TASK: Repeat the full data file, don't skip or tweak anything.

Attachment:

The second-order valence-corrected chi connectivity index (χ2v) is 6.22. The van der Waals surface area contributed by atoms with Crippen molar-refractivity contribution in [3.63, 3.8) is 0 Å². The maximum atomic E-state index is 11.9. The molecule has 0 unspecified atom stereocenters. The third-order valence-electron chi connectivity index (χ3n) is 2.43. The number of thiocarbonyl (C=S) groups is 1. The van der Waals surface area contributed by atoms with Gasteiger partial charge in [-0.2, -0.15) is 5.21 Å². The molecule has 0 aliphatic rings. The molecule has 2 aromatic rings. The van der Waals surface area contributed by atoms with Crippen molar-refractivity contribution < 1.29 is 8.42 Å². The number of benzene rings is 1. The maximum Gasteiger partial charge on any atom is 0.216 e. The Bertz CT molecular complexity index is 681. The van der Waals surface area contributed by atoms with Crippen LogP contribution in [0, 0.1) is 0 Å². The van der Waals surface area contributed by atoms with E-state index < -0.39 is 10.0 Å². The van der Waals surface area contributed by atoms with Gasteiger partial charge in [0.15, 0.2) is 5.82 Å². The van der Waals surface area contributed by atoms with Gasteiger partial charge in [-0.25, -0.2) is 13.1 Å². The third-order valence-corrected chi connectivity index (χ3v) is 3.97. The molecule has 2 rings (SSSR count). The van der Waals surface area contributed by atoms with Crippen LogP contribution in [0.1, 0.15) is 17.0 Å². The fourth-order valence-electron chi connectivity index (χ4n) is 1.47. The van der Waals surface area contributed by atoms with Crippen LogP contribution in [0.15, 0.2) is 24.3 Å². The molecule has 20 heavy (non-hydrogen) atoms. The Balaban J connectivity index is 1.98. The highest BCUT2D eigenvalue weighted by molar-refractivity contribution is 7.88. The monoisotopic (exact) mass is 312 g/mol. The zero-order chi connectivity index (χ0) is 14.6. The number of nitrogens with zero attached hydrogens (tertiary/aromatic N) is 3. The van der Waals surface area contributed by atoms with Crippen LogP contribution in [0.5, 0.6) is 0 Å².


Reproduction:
The second-order valence-corrected chi connectivity index (χ2v) is 6.22. The van der Waals surface area contributed by atoms with Crippen molar-refractivity contribution in [3.63, 3.8) is 0 Å². The maximum atomic E-state index is 11.9. The molecule has 0 unspecified atom stereocenters. The third-order valence-electron chi connectivity index (χ3n) is 2.43. The number of thiocarbonyl (C=S) groups is 1. The van der Waals surface area contributed by atoms with Gasteiger partial charge in [-0.2, -0.15) is 5.21 Å². The molecule has 0 aliphatic rings. The molecule has 2 aromatic rings. The van der Waals surface area contributed by atoms with Crippen molar-refractivity contribution < 1.29 is 8.42 Å². The number of benzene rings is 1. The maximum Gasteiger partial charge on any atom is 0.216 e. The Bertz CT molecular complexity index is 681. The van der Waals surface area contributed by atoms with Crippen LogP contribution in [0, 0.1) is 0 Å². The van der Waals surface area contributed by atoms with E-state index < -0.39 is 10.0 Å². The van der Waals surface area contributed by atoms with Gasteiger partial charge in [0.15, 0.2) is 5.82 Å². The van der Waals surface area contributed by atoms with Gasteiger partial charge in [-0.25, -0.2) is 13.1 Å². The third-order valence-corrected chi connectivity index (χ3v) is 3.97. The molecule has 2 rings (SSSR count). The van der Waals surface area contributed by atoms with Crippen LogP contribution in [0.1, 0.15) is 17.0 Å². The fourth-order valence-electron chi connectivity index (χ4n) is 1.47. The van der Waals surface area contributed by atoms with Crippen LogP contribution in [0.15, 0.2) is 24.3 Å². The molecule has 20 heavy (non-hydrogen) atoms. The Balaban J connectivity index is 1.98. The highest BCUT2D eigenvalue weighted by molar-refractivity contribution is 7.88. The monoisotopic (exact) mass is 312 g/mol. The zero-order chi connectivity index (χ0) is 14.6. The number of nitrogens with zero attached hydrogens (tertiary/aromatic N) is 3. The van der Waals surface area contributed by atoms with Crippen LogP contribution in [0.5, 0.6) is 0 Å².